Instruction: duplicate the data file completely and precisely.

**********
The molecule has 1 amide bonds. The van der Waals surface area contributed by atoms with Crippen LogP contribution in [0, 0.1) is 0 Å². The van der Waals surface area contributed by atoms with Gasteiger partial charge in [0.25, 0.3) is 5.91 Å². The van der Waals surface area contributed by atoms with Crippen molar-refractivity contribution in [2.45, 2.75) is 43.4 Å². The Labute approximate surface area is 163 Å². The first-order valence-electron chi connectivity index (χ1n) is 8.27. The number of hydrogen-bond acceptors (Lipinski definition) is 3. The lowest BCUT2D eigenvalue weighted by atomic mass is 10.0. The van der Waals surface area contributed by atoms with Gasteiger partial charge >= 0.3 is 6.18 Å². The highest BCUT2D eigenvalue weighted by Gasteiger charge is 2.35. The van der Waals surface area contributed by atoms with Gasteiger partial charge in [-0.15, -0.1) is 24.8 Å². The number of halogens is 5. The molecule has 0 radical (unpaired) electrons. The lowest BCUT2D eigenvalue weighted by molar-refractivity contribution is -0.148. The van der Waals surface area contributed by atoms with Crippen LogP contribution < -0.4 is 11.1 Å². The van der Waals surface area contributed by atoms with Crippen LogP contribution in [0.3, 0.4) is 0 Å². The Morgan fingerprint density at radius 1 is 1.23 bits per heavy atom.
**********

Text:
The molecule has 1 amide bonds. The van der Waals surface area contributed by atoms with Crippen LogP contribution in [0, 0.1) is 0 Å². The van der Waals surface area contributed by atoms with Gasteiger partial charge in [0.25, 0.3) is 5.91 Å². The van der Waals surface area contributed by atoms with Crippen molar-refractivity contribution in [2.45, 2.75) is 43.4 Å². The Labute approximate surface area is 163 Å². The first-order valence-electron chi connectivity index (χ1n) is 8.27. The number of hydrogen-bond acceptors (Lipinski definition) is 3. The lowest BCUT2D eigenvalue weighted by atomic mass is 10.0. The van der Waals surface area contributed by atoms with Gasteiger partial charge >= 0.3 is 6.18 Å². The highest BCUT2D eigenvalue weighted by Gasteiger charge is 2.35. The van der Waals surface area contributed by atoms with Gasteiger partial charge in [-0.15, -0.1) is 24.8 Å². The number of halogens is 5. The molecule has 0 radical (unpaired) electrons. The lowest BCUT2D eigenvalue weighted by molar-refractivity contribution is -0.148. The van der Waals surface area contributed by atoms with Crippen LogP contribution < -0.4 is 11.1 Å². The van der Waals surface area contributed by atoms with Crippen LogP contribution in [0.3, 0.4) is 0 Å². The Morgan fingerprint density at radius 1 is 1.23 bits per heavy atom.